The coach and the way Noom "schedules" your day was one of my favorite aspects. You're given a daily checklist with specific articles to read and quizzes about health, food, fitness and nutrition. It might sound boring, but I appreciate the educational aspect that Noom includes in its program. The daily articles, along with messages from my coach, made me feel like my weight-loss journey had a bit more structure. You can also save any recipes, articles and the like to refer back to later.
Similarly to WW, you track your day's food by logging breakfast, a morning snack, lunch, an afternoon snack, dinner and an evening snack. You can set the time when you usually eat breakfast, and Noom will calculate the best times for you to eat your other meals based on how to maximize fullness and improve your metabolism. You'll get notifications subsequently.
Unlike WW, with its points system, Noom counts calories. Depending on how fast or slow you choose in the app to lose weight will determine the amount of calories Noom gives you -- in addition to the other vitals you input. Noom suggests experimenting to find a good balance for you. The lowest amount of calories the app will assign a woman is 1,200 and a man will get 1,400.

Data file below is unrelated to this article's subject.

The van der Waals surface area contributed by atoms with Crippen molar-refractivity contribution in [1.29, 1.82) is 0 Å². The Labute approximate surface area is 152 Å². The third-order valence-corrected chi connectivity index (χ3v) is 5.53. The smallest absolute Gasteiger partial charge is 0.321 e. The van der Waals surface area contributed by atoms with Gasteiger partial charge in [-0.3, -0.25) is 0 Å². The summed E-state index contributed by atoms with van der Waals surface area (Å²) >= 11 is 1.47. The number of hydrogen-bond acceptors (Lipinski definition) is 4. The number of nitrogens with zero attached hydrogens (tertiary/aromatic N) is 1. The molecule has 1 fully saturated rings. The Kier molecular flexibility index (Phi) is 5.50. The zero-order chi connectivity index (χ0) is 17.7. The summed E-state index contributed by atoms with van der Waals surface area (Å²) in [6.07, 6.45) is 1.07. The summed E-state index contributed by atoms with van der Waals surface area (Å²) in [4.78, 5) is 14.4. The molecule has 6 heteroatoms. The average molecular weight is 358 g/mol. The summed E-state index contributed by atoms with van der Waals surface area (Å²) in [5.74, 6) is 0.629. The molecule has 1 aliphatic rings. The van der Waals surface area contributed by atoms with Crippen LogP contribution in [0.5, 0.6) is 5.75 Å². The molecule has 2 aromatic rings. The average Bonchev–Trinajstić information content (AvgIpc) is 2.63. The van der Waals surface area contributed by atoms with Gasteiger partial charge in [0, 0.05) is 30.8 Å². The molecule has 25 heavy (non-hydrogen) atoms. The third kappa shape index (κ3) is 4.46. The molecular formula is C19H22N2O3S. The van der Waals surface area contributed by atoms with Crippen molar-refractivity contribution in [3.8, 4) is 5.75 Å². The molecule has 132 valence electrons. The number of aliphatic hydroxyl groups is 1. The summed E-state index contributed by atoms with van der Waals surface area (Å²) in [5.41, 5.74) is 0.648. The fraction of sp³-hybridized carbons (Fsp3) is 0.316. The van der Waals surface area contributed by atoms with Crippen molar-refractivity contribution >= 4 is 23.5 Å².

If you're unsure about the weight Noom suggests as healthy for you, you can always consult with a physician -- which is important before you start any type of diet -- especially if you have health issues.
Noom sorts foods into red, yellow and green based on calorie density. Red foods are more processed, yellows tend to be meats and dairy and green foods are fruits, veggies, etc. The app wants you to eat more "nutrient-dense" foods, which means those with fewer calories that are more filling. The color system brings to mind a traffic light, which could help users take an extra second when reaching for a red food, to choose a green food instead. Some Noom reviewers have complained that some foods, even healthy variants, such as oatmeal, have flagged red however.
Noom is pricier than WW: It costs $59 per month, but you get all of the features mentioned above for your dollar. You can also choose to buy months in "bulk" to help save money -- two to eight months, or annually.
Ultimately, like with any eating plan, it's about finding what fits best with your personality and budget. The app offers a free trial if you're unsure about fully committing to the program just yet.
The bottom line